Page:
Banks may assess pollution risks before granting loans

June 07, 2019 | 09:09
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Banks will assess environmental pollution risks when granting loans to projects in some industries, according to a State Bank of Viet Nam (SBV) draft regulation.
banks may assess pollution risks before granting loans
Banks have implemented some credit programmes with priority given to solar energy projects. - Photo

Under the regulation, which was drafted by the SBV and the International Finance Company (IFC), the industries include thermal power, paper and pulp, fabric dyeing, seafood processing and battery makers.

These industries have high levels of pollution and can easily cause negative impacts on people and the surrounding environment.

The regulation aims to implement a SBV scheme that targets enhancing the awareness and corporate responsibility of commercial banks about environmental protection and climate change response so as to direct their credit into eco-friendly projects and programmes.

Under the scheme, banks will have to gradually increase the ratio of loans to prioritised green industries and sectors.

They must also develop internal regulations on environmental and social risk management in their lending activities.

Climate change and environmental pollution are global problems. Therefore, investment, trading and consumption of green products is encouraged by the Government.

Considered a field with much potential, green credit is being promoted by banks, especially with real estate credit being tightened. Some banks have implemented credit programmes with priority given to high-tech agriculture, solar energy and environmentally friendly projects.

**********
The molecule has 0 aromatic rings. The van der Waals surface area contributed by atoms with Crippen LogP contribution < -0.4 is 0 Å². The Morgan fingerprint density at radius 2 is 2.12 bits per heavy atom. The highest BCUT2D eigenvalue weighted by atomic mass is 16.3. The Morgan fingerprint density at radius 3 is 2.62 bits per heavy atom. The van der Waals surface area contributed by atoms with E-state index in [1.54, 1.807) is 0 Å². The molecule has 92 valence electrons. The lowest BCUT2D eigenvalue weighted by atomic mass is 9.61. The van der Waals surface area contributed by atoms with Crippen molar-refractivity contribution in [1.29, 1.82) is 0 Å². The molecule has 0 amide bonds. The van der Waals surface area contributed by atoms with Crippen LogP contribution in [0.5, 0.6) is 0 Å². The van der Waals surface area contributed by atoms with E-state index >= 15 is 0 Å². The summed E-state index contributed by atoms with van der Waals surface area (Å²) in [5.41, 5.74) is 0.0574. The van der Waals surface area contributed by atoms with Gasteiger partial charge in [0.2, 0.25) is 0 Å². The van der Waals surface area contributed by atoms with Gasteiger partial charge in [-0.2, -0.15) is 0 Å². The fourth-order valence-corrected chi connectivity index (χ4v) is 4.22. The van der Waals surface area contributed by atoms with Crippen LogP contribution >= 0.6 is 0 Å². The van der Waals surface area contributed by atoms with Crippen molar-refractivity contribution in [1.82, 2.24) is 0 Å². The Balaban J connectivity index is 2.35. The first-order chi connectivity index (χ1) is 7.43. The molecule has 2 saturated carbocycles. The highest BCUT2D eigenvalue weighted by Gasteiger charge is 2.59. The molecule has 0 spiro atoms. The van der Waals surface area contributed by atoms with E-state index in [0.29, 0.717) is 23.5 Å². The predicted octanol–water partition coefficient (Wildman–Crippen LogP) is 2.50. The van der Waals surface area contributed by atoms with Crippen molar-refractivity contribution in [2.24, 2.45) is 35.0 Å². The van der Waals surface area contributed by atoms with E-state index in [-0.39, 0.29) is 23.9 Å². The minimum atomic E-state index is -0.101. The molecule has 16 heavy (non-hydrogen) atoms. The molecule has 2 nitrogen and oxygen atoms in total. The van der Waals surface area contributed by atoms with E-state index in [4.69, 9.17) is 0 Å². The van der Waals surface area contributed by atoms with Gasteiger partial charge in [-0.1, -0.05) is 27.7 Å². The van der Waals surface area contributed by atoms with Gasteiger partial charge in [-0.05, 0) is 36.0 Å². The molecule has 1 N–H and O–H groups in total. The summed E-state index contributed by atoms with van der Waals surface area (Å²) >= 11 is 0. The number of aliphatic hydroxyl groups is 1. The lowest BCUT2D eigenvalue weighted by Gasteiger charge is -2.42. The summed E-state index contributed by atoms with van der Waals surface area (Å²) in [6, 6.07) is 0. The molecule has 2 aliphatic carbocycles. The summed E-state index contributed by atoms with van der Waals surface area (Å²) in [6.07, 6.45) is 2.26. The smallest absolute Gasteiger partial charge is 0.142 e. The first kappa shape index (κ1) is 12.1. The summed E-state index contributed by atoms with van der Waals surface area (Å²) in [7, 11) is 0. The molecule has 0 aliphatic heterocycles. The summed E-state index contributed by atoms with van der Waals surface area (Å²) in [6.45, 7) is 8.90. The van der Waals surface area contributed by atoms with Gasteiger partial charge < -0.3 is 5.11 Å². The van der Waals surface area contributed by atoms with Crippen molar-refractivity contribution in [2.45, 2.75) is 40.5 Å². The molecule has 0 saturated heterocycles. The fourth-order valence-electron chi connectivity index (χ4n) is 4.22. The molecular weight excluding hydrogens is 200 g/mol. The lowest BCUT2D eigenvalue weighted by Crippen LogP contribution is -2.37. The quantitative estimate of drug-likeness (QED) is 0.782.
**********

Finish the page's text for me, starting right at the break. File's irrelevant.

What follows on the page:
At HDBank, for example, besides financing VND7 trillion (US$300.4 million) to solar projects, the bank has also launched a VND10 trillion credit package for businesses operating in high-tech agriculture and clean agriculture across the country, with preferential interest rates of 1 percentage point lower than that of normal loans.

Nam A Bank, in conjunction with the Global Climate Partnership Funds (GCPF), has implemented its Green Credit Programme to finance production and business projects which feature environmental protection and socially friendly consumption, with preferential interest rates of about 5-6 per cent per year.

According to Tran Ngoc Tam, general director of Nam A Bank, this was the first step for Nam A Bank in the community project titled ‘I choose to live green’.

According to experts, amid a changing world economy, green credit is an inevitable evolution of the global financial industry. This is also an important field to promote sustainable development and realise Viet Nam’s green growth strategy.


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